I find it confusing that the government seems to want more people to pay for private health insurance yet creates a situation where if you endure a period of financial crisis that forces you to drop cover, you can never afford to have it again. I acknowledge that insurers offer ''no claim bonuses'' and discounts for loyal customers, but the current legislation doesn't take into account that someone might have paid for private health insurance - possibly at very high rates - for many decades. Having had to drop out for an extended period, you are stuffed! Seems to me to be inconsistent with urging people to insure privately if they are able. Almost doubling the cost for isn't going to encourage retirees to try to budget for private health insurance. Is the government serious about wanting to relieve the load on the public system? If so, they need to focus on making private insurance both affordable and good value.
mike
12th Dec 2017
5:45pm
I was a private patient in a shared ward in a private hospital after a hip replacement. My room mate drove me mad because he couldnt sleep and kept flicking his TV set, surfing from channel to channel continuously virtually all night. Trying to recover after major surgery and being a private patient in a private hospital this was unacceptable, however I was told because my room mate was a private patient, he was allowed to use the TV all night if he wanted to. Too bad for my recovery. However this would not have been allowed in a public hospital.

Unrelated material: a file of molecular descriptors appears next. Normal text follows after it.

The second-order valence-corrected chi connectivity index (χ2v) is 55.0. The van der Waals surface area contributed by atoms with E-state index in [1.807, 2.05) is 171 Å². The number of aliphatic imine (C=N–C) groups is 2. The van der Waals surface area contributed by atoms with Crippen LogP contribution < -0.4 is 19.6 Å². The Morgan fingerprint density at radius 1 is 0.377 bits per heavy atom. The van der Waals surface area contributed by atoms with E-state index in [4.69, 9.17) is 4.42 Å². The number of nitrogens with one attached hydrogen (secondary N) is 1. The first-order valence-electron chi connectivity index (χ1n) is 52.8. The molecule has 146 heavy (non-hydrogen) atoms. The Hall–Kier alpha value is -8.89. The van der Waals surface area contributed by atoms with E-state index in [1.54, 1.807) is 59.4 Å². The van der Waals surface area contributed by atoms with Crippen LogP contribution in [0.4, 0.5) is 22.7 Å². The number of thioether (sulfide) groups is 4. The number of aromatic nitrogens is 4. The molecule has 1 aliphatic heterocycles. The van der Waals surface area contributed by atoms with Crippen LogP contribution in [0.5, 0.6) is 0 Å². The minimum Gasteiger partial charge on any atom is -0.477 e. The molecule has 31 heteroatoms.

mike
12th Dec 2017
5:45pm
I was a private patient in a shared ward in a private hospital after a hip replacement. My room mate drove me mad because he couldnt sleep and kept flicking his TV set, surfing from channel to channel continuously virtually all night. Trying to recover after major surgery and being a private patient in a private hospital this was unacceptable, however I was told because my room mate was a private patient, he was allowed to use the TV all night if he wanted to. Too bad for my recovery. However this would not have been allowed in a public hospital.
Arisaid
12th Dec 2017
6:26pm
Similar thing happened to me, until I lost it and demanded that they move me. Eventually they did in the middle of the night. Got some sleep then.
Old Geezer
12th Dec 2017
6:45pm
I had a shared room once where my room mate had the air conditioner on low all the time and I was freezing. My room mate even told the nurse I was being rude as I had drawn the curtain between us to stop the cold air hitting me. So after the umpteenth request for a warm blanket they move me.